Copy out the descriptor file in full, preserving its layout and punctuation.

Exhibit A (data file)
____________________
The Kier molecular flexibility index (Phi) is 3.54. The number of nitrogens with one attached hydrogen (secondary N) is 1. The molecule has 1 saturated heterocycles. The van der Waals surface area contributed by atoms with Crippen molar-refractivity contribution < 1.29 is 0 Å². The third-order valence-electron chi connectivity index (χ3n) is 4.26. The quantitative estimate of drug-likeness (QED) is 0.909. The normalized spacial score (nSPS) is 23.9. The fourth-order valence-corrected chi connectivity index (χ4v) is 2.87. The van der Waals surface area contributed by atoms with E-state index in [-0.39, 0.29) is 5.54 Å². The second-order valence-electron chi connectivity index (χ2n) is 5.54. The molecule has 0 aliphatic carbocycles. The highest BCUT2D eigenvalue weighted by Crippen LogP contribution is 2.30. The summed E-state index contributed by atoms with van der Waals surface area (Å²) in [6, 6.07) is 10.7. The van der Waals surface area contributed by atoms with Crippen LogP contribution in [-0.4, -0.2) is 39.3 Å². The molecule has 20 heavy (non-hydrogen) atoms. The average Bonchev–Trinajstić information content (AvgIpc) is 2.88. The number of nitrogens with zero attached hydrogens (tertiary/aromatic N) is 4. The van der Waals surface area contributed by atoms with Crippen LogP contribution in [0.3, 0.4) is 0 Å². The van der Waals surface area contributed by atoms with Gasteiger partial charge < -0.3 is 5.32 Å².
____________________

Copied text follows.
The Kier molecular flexibility index (Phi) is 3.54. The number of nitrogens with one attached hydrogen (secondary N) is 1. The molecule has 1 saturated heterocycles. The van der Waals surface area contributed by atoms with Crippen molar-refractivity contribution < 1.29 is 0 Å². The third-order valence-electron chi connectivity index (χ3n) is 4.26. The quantitative estimate of drug-likeness (QED) is 0.909. The normalized spacial score (nSPS) is 23.9. The fourth-order valence-corrected chi connectivity index (χ4v) is 2.87. The van der Waals surface area contributed by atoms with E-state index in [-0.39, 0.29) is 5.54 Å². The second-order valence-electron chi connectivity index (χ2n) is 5.54. The molecule has 0 aliphatic carbocycles. The highest BCUT2D eigenvalue weighted by Crippen LogP contribution is 2.30. The summed E-state index contributed by atoms with van der Waals surface area (Å²) in [6, 6.07) is 10.7. The van der Waals surface area contributed by atoms with Crippen LogP contribution in [-0.4, -0.2) is 39.3 Å². The molecule has 20 heavy (non-hydrogen) atoms. The average Bonchev–Trinajstić information content (AvgIpc) is 2.88. The number of nitrogens with zero attached hydrogens (tertiary/aromatic N) is 4. The van der Waals surface area contributed by atoms with Crippen LogP contribution in [0.3, 0.4) is 0 Å². The van der Waals surface area contributed by atoms with Gasteiger partial charge < -0.3 is 5.32 Å².